In January on Facebook we're going #InsideTheArchives to enjoy one of the treasures of Los Alamos history through the years. Following the Tsankawi Trail, you have a great overlook of what is now known as Duchess Castle. While this weathered structure is on National Park Service's Bandelier National Monument land its history impacts the Pajarito Plateau and continues to capture imaginations today.
This month on Facebook we're going #InsideTheArchives to explore the Oppenheimer House at 1967 Peach St. Affectionately called the Oppenheimer House, the log and stone structure was built in 1929 for the Los Alamos Ranch School.
Laura Gilpin photographed these Los Alamos Ranch School students in front of the Oppenheimer House around 1935. This is probably the Fir or Spruce Patrol, the two oldest patrols at the school. Back row: Chuck Pearce, John Wolf, James Woodhull, and Talbott Mead. Front row: Sandy Chapin, John Kiser, Jamie Soper, John Simondon, Henry Preston, and Paul Frank. Gift of Peggy Pond Church. Gilpin Collection, Los Alamos Historical Society Photo Archives.
On Facebook this month we're going #InsideTheArchives to explore Manhattan Project secrecy.
On Facebook we went #InsideTheArchives to explore some of the history of Los Alamos retail. Click through to explore historic photos and artifacts from businesses and shopping in the past.
Here's another #InsideTheArchives post from our Facebook page, this one focusing on people whose lives intersected with Fuller Lodge: the waitresses of The Lodge hotel. In our society it is rare to live and work in the same location (although this is now the case for many us during this time of COVID-19). The Lodge had a restaurant and bar which served meals to its guests. The waitresses who served the meals for The Lodge lived there as well. There is even some mystery involved because we have conflicting sources about where the staff bedrooms were located in Fuller Lodge.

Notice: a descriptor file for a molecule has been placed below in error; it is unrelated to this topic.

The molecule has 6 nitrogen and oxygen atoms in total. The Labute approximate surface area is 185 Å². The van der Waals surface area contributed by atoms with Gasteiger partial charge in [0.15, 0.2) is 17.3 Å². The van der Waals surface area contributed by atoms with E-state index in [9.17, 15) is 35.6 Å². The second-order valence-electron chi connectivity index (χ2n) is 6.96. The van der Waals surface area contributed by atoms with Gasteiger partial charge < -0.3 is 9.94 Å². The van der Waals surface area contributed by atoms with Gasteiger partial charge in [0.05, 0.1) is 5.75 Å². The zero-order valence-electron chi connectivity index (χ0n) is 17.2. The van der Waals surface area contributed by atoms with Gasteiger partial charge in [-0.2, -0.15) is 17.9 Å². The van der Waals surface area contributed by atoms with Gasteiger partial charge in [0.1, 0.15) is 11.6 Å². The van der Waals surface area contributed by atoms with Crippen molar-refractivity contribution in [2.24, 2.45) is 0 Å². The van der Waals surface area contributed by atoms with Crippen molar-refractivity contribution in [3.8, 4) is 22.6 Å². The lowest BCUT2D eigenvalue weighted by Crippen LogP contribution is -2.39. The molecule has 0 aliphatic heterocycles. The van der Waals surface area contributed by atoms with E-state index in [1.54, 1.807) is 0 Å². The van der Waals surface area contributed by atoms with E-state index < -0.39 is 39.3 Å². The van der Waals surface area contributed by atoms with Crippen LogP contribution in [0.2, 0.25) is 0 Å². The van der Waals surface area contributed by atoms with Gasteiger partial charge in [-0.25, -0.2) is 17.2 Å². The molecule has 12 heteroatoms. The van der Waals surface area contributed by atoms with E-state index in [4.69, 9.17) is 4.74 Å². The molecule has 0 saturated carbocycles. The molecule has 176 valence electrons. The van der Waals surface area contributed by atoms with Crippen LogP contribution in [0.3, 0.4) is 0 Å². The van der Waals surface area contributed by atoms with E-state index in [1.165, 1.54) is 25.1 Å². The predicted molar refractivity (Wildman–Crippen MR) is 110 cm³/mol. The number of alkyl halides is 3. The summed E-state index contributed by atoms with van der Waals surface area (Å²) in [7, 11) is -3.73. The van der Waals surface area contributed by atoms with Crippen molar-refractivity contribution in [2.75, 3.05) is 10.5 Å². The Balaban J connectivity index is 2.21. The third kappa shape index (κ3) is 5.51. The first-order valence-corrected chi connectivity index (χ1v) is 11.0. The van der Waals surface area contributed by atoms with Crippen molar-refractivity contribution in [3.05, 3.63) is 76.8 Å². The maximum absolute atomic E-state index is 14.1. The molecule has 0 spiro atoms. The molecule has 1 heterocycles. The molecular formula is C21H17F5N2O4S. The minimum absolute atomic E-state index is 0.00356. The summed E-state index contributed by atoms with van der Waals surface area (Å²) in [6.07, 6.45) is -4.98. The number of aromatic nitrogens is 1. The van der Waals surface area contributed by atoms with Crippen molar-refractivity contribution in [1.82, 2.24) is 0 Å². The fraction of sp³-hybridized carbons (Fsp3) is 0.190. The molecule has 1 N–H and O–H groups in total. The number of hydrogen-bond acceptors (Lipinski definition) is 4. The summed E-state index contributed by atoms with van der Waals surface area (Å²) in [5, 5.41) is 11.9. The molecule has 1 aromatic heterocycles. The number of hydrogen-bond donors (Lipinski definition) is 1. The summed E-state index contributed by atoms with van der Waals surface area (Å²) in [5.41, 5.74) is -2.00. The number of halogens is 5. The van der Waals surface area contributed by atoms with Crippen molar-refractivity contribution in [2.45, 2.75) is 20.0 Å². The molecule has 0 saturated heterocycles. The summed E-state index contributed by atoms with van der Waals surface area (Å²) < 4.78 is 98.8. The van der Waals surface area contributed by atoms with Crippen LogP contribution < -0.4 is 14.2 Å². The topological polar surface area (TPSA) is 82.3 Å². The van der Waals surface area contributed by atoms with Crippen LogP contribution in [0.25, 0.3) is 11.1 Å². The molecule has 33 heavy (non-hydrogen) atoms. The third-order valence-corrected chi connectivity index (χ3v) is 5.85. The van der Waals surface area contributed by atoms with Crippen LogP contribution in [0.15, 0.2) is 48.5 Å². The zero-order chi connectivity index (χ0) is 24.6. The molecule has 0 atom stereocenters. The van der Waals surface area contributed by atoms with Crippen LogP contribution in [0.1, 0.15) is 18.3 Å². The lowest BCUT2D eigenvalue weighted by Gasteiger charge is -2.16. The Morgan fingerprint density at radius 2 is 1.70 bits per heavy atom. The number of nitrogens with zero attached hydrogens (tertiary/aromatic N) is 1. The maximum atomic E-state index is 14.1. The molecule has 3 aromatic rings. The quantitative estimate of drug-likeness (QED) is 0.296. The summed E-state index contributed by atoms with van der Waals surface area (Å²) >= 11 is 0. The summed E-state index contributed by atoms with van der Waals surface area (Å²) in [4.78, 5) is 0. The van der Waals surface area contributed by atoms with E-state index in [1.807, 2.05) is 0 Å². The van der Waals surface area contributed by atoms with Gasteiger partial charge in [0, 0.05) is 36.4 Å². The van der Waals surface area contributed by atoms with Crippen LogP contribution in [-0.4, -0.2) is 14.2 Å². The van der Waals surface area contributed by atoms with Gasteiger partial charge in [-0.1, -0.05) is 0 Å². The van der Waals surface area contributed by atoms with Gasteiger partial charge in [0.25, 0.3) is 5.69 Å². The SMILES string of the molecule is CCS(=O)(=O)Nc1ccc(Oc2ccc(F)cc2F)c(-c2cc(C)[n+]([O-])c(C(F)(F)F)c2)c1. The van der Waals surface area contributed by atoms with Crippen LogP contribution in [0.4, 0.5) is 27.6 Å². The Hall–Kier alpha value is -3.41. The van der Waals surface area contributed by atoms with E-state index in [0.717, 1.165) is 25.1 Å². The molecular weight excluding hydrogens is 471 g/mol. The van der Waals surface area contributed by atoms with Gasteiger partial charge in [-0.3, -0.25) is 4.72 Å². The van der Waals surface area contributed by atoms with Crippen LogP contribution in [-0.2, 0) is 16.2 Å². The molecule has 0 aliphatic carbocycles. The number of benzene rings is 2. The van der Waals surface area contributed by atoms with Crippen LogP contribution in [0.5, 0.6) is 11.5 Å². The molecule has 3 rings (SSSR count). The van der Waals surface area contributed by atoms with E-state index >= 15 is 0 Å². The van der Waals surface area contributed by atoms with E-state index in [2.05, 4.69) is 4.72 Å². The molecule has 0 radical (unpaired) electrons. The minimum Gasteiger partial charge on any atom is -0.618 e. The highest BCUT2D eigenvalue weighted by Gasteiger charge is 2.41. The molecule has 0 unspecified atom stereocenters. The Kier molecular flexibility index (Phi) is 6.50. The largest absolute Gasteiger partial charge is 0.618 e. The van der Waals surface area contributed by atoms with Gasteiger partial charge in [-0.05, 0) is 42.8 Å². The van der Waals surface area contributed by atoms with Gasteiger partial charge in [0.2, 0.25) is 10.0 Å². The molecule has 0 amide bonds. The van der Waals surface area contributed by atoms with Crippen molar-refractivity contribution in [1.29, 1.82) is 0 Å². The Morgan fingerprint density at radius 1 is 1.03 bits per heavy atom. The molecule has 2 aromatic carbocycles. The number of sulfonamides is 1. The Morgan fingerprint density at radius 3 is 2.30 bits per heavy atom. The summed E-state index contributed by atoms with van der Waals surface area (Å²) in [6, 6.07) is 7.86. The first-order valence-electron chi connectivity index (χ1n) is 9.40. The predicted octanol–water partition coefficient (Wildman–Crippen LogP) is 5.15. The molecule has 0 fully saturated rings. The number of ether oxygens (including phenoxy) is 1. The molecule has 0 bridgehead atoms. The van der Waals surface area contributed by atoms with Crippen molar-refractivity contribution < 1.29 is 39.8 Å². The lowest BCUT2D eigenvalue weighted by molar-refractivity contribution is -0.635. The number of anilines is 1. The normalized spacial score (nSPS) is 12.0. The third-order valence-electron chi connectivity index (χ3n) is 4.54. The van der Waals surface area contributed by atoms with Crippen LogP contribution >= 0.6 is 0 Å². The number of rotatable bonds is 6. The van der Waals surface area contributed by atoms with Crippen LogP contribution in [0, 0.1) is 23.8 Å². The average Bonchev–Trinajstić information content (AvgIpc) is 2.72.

Earlier this summer, we reflected on the closure of the Reel Deal Theater with an #InsideTheArchives post on Facebook exploring the history of movie theaters in our community. Since the Manhattan Project, Los Alamos has had six separate theaters with some of those being acquired by different owners and renamed. Our Archives has a number of photographs, newspaper articles, and paper artifacts (such as the Zia Co. calendar you can see with this post) that show or reference these local theaters. Many people remember these places as centers for fun, entertainment, and socialization as they grew up.
Absolutely! Here's an #InsideTheArchives post from our Facebook account that looks at a couple of historic photographs from two local playgrounds alongside a collection of current photos from this year. These snapshots give us changes to the structures over the years. These can inform us about what interested kids at the time, what was considered safe, and show us what has changed or remained over time in our community. Each photograph gives us a glimpse of life from that year in Los Alamos history. Do you have any photographs or objects that reflect what Los Alamos life is like?
By Stephanie Yeamans
Los Alamos Historical Society
As the community of Los Alamos, a relatively young town in historic New Mexico, grows older, portions of its population are also aging. When retirees downsize or parents pass away, families often wonder what to do with old papers and objects from years gone by. The Los Alamos Historical Society often becomes the repository for those collections.
As caretakers of our community history, the Historical Society has legal and ethical obligations for these donations. If you are considering a donation of papers, photographs, or artifacts to the Los Alamos Historical Society, the archives and collections staff would like to share with you some of the questions we ask and criteria we require for donations.
By DON CAVNESS
Los Alamos Historical Society Curator
All museums have a characteristic and somewhat capricious weakness when it comes to managing their collections. We all have orphan artifacts that have absolutely no paper trail. In many cases, institutional memories that at one time would have provided important clues to ownership and use have long since vanished.
These articles are written by the Los Alamos Historical Society Staff. Many of these articles were originally published by the